• I’ve posted on this blog 10 times (including this post) since the beginning of the year. 
  • I’ve kept up with sending out bi-weekly newsletters, and weekly emails about the upcoming Parallel PlayDate.
  • I’ve been keeping up with my social media posts for my business. Since the beginning of 2023, I’ve published 7 videos, 17 content posts, 19 promos (mostly for retreats), 8 Monday Memes, and 37 just-for-fun Instagram posts about cats, books, and food (among other things).
  • I’ve gone on 2 Artist Dates this year so far, keeping up with my monthly goal, plus an extra one that included doing a float tank session with a friend.
  • I’ve submitted my information to 19 podcasts, and have had 4 positive responses so far. My interview with Jennifer Elizabeth Moore from last summer was published, and I submitted a new guest blog post to Mike Dooley’s TUT website.
  • My writing clients have been finishing manuscripts, making queries to literary agents, and publishing e-books. I led my February virtual retreat for 9 Thriving Artists. I’ve led my weekly Parallel PlayDates and have a small but mighty community showing up each week.
  • I’ve finished a small editing project for one client, and have been working on two longer-form ones.
  • I’ve taught almost 3 months’ worth of courses on magick so far in Spirit Sanctorium, which just launched this year. I’ve co-taught (with BlackLion) a monthly workshop at Good Vibe University.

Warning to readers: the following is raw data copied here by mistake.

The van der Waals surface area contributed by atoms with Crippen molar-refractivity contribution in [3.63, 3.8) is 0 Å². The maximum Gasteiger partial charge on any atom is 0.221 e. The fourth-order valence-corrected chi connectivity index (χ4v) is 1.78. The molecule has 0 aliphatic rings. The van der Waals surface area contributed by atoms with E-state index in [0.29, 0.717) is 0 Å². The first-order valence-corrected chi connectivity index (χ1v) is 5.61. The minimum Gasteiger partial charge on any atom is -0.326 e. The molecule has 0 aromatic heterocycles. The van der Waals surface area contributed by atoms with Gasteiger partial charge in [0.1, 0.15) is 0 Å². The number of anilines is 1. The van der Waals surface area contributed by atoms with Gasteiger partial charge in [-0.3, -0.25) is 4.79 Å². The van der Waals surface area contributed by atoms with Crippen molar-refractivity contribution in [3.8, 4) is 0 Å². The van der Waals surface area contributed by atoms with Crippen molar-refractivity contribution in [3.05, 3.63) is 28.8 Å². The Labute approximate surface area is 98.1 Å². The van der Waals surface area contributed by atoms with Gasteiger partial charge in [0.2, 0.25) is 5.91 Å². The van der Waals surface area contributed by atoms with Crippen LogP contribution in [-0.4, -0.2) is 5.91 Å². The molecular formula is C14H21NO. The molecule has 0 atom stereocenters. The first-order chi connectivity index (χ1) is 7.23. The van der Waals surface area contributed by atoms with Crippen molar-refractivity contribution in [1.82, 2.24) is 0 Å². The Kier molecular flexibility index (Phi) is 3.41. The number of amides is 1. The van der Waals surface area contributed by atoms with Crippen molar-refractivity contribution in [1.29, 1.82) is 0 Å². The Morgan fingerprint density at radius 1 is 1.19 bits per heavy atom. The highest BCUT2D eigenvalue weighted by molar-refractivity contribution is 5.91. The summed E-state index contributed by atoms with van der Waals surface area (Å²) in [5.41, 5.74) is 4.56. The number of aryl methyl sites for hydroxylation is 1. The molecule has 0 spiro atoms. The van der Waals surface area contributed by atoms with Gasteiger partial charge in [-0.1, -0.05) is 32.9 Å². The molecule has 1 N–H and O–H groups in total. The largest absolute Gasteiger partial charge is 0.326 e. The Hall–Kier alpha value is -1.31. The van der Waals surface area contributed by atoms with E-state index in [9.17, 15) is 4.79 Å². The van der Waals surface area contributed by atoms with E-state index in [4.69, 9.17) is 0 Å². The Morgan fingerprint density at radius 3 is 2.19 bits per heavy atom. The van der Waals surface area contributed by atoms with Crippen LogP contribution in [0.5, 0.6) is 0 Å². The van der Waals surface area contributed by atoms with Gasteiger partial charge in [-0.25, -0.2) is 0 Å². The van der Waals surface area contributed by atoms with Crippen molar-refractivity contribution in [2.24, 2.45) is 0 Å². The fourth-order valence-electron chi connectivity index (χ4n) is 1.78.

• My summer in-person writing retreat is nearly full, for the first time!
  • I’ve participated fairly actively in three coaching programs that I’m part of  – one is my biz coaching program, and two are magickal-spiritual. I’m so thankful for all the support that I’m surrounded with this year! I’ve needed it. I’m also part of a LOA-focused Mastermind group, and have kept up with the calls and the coursework that we’re doing together.
  • I’ve read 17 books so far this year – which isn’t surprising, as it’s one of my main hobbies and coping mechanisms.
  • My winter project of cataloging my personal library is nearly complete, and it’s been quite a bit of fun. I don’t yet have a total of books we own, but I promise I’ll share the results once I’m finished.
  • I learned to cook Indian food (which is my favorite type of meal) in a new way. Not only is it more flavorful, but it’s also vegan. Quester said I’ve really upleveled my abilities. It tastes like the best restaurant Indian food. I’m thrilled! (The picture shows BlackLion and Milton kitten helping me prepare an Indian food feast – just before Milton got removed from the top of the microwave)

Wow. That’s a lot. After typing it all out, I feel better, for sure. It’s so funny how we get caught up in what hasn’t happened, and tend to forget to celebrate what has.